With Internet companies crashing and burning almost daily, investors are increasingly asking who supplied the fuel for the dot-com hot-air balloons. Often as not, it is research firms who get the blame.
CBS has decided not to broadcast a handful of rerun episodes of the dramatic series "Family Law" after a big advertiser, Procter & Gamble, said it would withdraw its commercials because it deemed the content too controversial.
Forecasting was easy when Internet business was booming. Fifty percent here or there didn't make much difference when the sky was the limit. Then the sky fell, forcing forecasters to the short strokes. Now they're moving out of sync.
Have you noticed that users from particular domains or ISPs are responding better to your message than the general Web population? Target them specifically. You cut down waste and can better address your audience.
The advertising slowdown is hitting cable-television networks even harder than many feared.
Tobacco companies are not living up to a 1998 agreement to stop promoting cigarettes to children, a study of advertising patterns in 38 national magazines has found.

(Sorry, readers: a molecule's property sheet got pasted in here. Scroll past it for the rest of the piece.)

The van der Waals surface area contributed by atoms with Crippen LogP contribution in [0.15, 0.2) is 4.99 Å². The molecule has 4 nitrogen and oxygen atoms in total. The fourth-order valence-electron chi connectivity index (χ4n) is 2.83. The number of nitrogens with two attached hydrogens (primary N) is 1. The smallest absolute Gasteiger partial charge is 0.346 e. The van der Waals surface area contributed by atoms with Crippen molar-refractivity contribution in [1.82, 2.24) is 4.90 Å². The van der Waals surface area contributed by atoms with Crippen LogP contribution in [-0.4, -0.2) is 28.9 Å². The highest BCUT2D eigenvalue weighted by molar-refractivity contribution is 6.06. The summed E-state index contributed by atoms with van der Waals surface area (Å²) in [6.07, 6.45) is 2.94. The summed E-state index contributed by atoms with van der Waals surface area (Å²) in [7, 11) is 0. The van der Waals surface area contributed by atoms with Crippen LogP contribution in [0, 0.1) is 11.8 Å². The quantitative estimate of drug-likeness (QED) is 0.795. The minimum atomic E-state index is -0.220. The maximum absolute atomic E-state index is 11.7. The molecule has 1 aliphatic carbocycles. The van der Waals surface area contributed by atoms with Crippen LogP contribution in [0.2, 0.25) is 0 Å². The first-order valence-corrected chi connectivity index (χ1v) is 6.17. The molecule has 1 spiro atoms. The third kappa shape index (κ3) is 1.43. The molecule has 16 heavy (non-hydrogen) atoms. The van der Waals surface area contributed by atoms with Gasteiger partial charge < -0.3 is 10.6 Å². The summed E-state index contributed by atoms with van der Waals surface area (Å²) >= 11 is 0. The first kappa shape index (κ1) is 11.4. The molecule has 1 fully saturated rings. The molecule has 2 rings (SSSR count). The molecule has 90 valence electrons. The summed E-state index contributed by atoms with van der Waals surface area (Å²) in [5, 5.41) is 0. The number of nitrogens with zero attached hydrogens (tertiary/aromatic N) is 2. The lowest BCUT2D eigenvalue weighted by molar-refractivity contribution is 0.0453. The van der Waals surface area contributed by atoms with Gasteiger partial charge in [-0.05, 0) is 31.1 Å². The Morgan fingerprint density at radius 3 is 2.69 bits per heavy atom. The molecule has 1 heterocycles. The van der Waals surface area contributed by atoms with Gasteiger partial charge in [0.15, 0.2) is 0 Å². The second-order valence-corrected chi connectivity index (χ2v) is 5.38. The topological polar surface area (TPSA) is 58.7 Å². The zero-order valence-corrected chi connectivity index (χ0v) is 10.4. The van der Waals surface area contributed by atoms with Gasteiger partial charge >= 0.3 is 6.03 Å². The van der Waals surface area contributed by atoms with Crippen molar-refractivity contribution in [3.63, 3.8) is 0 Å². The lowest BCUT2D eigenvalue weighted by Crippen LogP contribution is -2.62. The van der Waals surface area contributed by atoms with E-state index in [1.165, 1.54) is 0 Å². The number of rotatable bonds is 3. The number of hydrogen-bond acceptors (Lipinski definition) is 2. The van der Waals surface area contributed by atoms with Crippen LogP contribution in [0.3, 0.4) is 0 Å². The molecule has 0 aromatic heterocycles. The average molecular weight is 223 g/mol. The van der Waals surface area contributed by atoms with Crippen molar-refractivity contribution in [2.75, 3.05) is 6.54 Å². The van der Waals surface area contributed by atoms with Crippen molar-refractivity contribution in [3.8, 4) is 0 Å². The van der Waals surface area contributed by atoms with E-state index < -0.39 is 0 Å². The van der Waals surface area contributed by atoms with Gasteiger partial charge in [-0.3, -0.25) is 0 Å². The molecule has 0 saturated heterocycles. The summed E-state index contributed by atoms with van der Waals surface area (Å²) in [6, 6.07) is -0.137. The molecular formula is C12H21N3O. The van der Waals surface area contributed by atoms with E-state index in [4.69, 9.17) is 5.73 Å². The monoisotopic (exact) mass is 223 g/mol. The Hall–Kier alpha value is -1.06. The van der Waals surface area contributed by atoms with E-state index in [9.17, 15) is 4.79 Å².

Web publisher MarketWatch.com said it plans to streams television ads online in its online ad units, beginning with a spot for American Airlines's AA.com.
Two large European advertising companies reported first-half results today that offered starkly different views of the sharp downturn in ad spending.
The financial realities of the agency business are growing more difficult for smaller shops in an increasingly bleak ad environment.
Microsoft has kicked off a $100 million program to convince the country's advertising community that online advertising works.